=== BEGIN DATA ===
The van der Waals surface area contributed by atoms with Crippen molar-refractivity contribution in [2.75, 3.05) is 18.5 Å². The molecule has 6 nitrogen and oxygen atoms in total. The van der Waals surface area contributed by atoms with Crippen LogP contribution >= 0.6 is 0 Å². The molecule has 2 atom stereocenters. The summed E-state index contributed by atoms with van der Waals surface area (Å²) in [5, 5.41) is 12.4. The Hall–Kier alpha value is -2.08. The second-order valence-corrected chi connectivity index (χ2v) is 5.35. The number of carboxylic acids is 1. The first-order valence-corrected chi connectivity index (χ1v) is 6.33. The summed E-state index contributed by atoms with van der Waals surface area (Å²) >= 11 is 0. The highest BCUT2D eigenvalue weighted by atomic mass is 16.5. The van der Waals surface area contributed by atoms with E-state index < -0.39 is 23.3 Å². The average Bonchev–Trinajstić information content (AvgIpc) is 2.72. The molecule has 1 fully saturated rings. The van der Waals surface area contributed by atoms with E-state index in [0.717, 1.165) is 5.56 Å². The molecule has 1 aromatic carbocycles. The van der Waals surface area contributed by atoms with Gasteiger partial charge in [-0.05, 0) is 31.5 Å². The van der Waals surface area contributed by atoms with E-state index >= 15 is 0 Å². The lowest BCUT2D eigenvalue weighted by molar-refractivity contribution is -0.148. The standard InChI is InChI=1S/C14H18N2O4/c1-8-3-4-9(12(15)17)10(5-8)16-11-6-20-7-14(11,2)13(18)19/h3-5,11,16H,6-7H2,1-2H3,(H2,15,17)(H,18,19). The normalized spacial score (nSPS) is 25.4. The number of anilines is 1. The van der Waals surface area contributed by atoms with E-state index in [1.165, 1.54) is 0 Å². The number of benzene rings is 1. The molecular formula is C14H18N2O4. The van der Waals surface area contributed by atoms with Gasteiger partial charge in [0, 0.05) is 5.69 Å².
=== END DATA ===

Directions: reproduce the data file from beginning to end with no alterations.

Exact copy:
The van der Waals surface area contributed by atoms with Crippen molar-refractivity contribution in [2.75, 3.05) is 18.5 Å². The molecule has 6 nitrogen and oxygen atoms in total. The van der Waals surface area contributed by atoms with Crippen LogP contribution >= 0.6 is 0 Å². The molecule has 2 atom stereocenters. The summed E-state index contributed by atoms with van der Waals surface area (Å²) in [5, 5.41) is 12.4. The Hall–Kier alpha value is -2.08. The second-order valence-corrected chi connectivity index (χ2v) is 5.35. The number of carboxylic acids is 1. The first-order valence-corrected chi connectivity index (χ1v) is 6.33. The summed E-state index contributed by atoms with van der Waals surface area (Å²) >= 11 is 0. The highest BCUT2D eigenvalue weighted by atomic mass is 16.5. The van der Waals surface area contributed by atoms with E-state index < -0.39 is 23.3 Å². The average Bonchev–Trinajstić information content (AvgIpc) is 2.72. The molecule has 1 fully saturated rings. The van der Waals surface area contributed by atoms with E-state index in [0.717, 1.165) is 5.56 Å². The molecule has 1 aromatic carbocycles. The van der Waals surface area contributed by atoms with Gasteiger partial charge in [-0.05, 0) is 31.5 Å². The van der Waals surface area contributed by atoms with E-state index >= 15 is 0 Å². The lowest BCUT2D eigenvalue weighted by molar-refractivity contribution is -0.148. The standard InChI is InChI=1S/C14H18N2O4/c1-8-3-4-9(12(15)17)10(5-8)16-11-6-20-7-14(11,2)13(18)19/h3-5,11,16H,6-7H2,1-2H3,(H2,15,17)(H,18,19). The normalized spacial score (nSPS) is 25.4. The number of anilines is 1. The van der Waals surface area contributed by atoms with E-state index in [1.165, 1.54) is 0 Å². The number of benzene rings is 1. The molecular formula is C14H18N2O4. The van der Waals surface area contributed by atoms with Gasteiger partial charge in [0, 0.05) is 5.69 Å².